“Although,” reflected the wizard, “it may also have historical importance as a representation of a bygone culture, depending on its origin and age.”
The gardener squinted. “There is no market for historical antiquities in an era and place that doesn’t even recognize there are historical antiquities sitting right under their fucking—”
Rahab held up his hands. “Point, point.”
“What about Quink?” Gloriana asked.
Lem and the conjurer burst out laughing.
Golden indignation: “What?”
With two unable to respond, Kara intervened. “Glori, I suspect Rahab and Lem feel that, whatever Quink’s admirable—”
Doubled over now.
An elf’s patience: “—whatever Quink’s admirable qualities, unlikely to stand chief among them is any particular wealth. Negotiation with him would necessitate an entirely charitable donation of pure platinum somewhere in the vicinity of five-thousand gold coins.”
A long pause as gardener and Rahab slowly caught their breath. Gloriana waited, fists planted on hips . . .
“To The Hells with that, let’s get the money.”
Rahab conducted a scan of magical detection . . .
. . . and found no signals.
Alchemist and conjurer exchanged a glance. Not bloody likely. A vigorous search by hand through armfuls of coin followed. Eventually Lem found a length of black-on-black.
“The blade,” mused the wizard, “from Mokmurian’s notes.”
Gloriana looked puzzled. “Why wasn’t it on top with the other prizes?”
“He feared it.”
Abby took the sword from the gardener and unsheathed it. When the weapon came free of the scabbard it immediately signified itself in the wizard’s matrix of detection. Kara knew the material, naming it sartosis steel, and encompassing a property to disrupt the breath of dragons.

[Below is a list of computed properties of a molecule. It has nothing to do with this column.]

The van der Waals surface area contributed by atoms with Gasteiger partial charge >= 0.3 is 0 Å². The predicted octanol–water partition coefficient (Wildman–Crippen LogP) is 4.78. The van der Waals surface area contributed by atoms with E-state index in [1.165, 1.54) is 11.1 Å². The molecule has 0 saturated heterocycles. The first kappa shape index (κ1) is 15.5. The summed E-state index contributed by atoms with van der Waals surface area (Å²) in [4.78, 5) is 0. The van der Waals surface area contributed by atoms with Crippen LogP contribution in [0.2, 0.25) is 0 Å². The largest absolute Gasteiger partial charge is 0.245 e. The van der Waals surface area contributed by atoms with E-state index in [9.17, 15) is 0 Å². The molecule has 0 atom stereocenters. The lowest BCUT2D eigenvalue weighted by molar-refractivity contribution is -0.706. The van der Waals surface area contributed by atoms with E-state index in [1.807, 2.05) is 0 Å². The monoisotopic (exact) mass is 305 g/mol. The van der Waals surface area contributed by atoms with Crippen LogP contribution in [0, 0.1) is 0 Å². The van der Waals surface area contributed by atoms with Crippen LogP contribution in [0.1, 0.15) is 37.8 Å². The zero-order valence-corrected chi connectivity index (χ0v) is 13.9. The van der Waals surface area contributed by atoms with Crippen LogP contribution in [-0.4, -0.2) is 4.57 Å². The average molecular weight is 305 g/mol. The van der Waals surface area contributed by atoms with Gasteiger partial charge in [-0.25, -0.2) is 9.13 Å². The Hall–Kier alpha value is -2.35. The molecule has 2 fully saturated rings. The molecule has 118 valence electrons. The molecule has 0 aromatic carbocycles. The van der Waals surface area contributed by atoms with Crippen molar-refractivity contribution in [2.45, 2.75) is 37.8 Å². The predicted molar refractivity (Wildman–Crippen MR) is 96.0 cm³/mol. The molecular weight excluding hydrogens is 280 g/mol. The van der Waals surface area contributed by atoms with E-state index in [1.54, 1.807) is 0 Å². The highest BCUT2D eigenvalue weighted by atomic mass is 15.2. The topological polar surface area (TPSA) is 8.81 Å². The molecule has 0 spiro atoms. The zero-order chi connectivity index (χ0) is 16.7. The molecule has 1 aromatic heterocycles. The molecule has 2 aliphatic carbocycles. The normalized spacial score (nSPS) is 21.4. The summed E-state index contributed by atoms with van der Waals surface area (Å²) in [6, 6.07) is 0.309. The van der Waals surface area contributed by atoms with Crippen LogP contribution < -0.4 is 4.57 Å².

Rahab explained the enchantment on the scabbard that masked magical discernment. Then, with time to examine the weapon—including the peculiar sine wave inscribed on the length—the conjurer readily recognized it. He passed it back to Abby.
“That’s what it’s called?”
The warrior held the weapon aloft and gazed upon its length, black metal so deep it seemed to drink light, and marked by a curious ribbon of brightness from hilt to the base of the foible. “What does it do?”
Rahab took a breath to consider. “It thunders.”1
By the time they returned to the fortress a small skirmish had erupted between disparate giant-kin factions, but Conna’s command and the presence of the Heroes of Sandpoint quickly nullified the event and the valley exodus resumed. Gloriana’s willingness to expend healing magic for those injured helped with both dispersal and improving—somewhat—the sentiment against small folk. Later that evening the oracle had retrieved her campfire bead from the perimeter tower where it all began, and the slow line of giants continued moving into the Storval dusk.